Design: We summarize the support needs of these children, their families, and the medical staff caring for them and report our experience with developing a child life consultation service to meet these needs. Setting/Subjects: Our service assists seriously ill adult inpatients and their families in a university medical center. Results: Informal feedback from families and staff was uniformly positive. During consultations, family and child coping mechanisms were assessed and supported. Interventions were chosen to enhance the children’s processing and self-expression and to facilitate family communication.

Conclusion: All hospitals should consider providing broad-based in-service training enabling their staff to improve the support they offer to the children of seriously ill parents. Medical centers with access to child life services should consider developing a child life consultation service to further enhance this support. More research is needed to evaluate both the short- and long-term clinical impact of these interventions.

AA was a 54-year-old man with severe liver damage caused by blunt trauma during a farming accident months earlier. His course was complicated by hemorrhage, multiple infections, and surgeries, and ultimately multi-organ system failure requiring extensive life-sustaining interventions. The palliative care service was consulted by the intensive care unit (ICU) team 3 days prior to AA’s death. A family meeting was held with his wife, sister, and sister-in-law, during which they chose not to further escalate medical interventions. It was clear to all involved that AA was dying. It was equally clear that it would be hard to let him go.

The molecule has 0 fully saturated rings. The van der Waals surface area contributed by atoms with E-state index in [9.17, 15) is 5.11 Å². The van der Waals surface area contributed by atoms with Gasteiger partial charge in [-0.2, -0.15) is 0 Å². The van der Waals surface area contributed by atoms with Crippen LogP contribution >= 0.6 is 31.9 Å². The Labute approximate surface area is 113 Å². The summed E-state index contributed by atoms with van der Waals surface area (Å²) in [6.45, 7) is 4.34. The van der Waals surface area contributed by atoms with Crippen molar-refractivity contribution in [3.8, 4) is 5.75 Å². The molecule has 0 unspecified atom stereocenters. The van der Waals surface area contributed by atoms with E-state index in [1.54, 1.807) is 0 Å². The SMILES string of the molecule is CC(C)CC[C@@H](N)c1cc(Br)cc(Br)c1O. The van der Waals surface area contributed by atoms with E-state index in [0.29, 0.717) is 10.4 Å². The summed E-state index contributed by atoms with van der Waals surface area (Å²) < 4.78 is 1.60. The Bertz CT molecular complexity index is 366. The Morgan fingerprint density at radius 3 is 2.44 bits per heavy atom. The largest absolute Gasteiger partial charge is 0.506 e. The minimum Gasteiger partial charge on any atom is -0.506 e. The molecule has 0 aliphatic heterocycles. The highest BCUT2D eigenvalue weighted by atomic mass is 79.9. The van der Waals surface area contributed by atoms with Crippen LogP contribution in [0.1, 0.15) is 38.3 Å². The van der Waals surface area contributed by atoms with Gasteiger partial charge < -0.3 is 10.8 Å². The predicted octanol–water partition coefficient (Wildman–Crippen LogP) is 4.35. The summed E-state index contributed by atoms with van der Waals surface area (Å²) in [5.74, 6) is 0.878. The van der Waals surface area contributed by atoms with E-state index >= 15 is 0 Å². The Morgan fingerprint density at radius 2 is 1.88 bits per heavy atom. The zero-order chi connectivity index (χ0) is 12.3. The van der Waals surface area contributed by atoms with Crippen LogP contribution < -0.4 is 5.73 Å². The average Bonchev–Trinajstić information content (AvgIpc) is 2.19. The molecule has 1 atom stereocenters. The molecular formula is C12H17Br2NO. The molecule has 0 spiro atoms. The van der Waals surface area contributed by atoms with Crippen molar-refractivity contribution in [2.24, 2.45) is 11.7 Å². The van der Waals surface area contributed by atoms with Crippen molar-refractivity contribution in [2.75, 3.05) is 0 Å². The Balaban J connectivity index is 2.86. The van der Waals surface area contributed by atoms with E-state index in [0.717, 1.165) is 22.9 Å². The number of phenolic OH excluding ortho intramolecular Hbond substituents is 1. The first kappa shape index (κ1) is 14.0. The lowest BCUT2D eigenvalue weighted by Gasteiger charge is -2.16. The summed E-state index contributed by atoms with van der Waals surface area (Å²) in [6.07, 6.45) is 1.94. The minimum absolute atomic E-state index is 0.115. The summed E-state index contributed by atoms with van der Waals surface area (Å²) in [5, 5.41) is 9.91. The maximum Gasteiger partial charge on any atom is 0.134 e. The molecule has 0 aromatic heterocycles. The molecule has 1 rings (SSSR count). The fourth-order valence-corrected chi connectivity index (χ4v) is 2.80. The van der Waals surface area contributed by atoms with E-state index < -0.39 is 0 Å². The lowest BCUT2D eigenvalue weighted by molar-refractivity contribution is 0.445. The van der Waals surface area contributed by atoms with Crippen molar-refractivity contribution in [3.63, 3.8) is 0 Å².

Foremost among his family members’ many concerns was how they would talk to his three children, ages 7 to 15 years old, during a planned visit to the hospital. Struggling with her own sense of impending loss, AA’s wife needed emotional support and the words to tell her children that their father was going to die. The children needed help to hear and process those words. A child life specialist was consulted.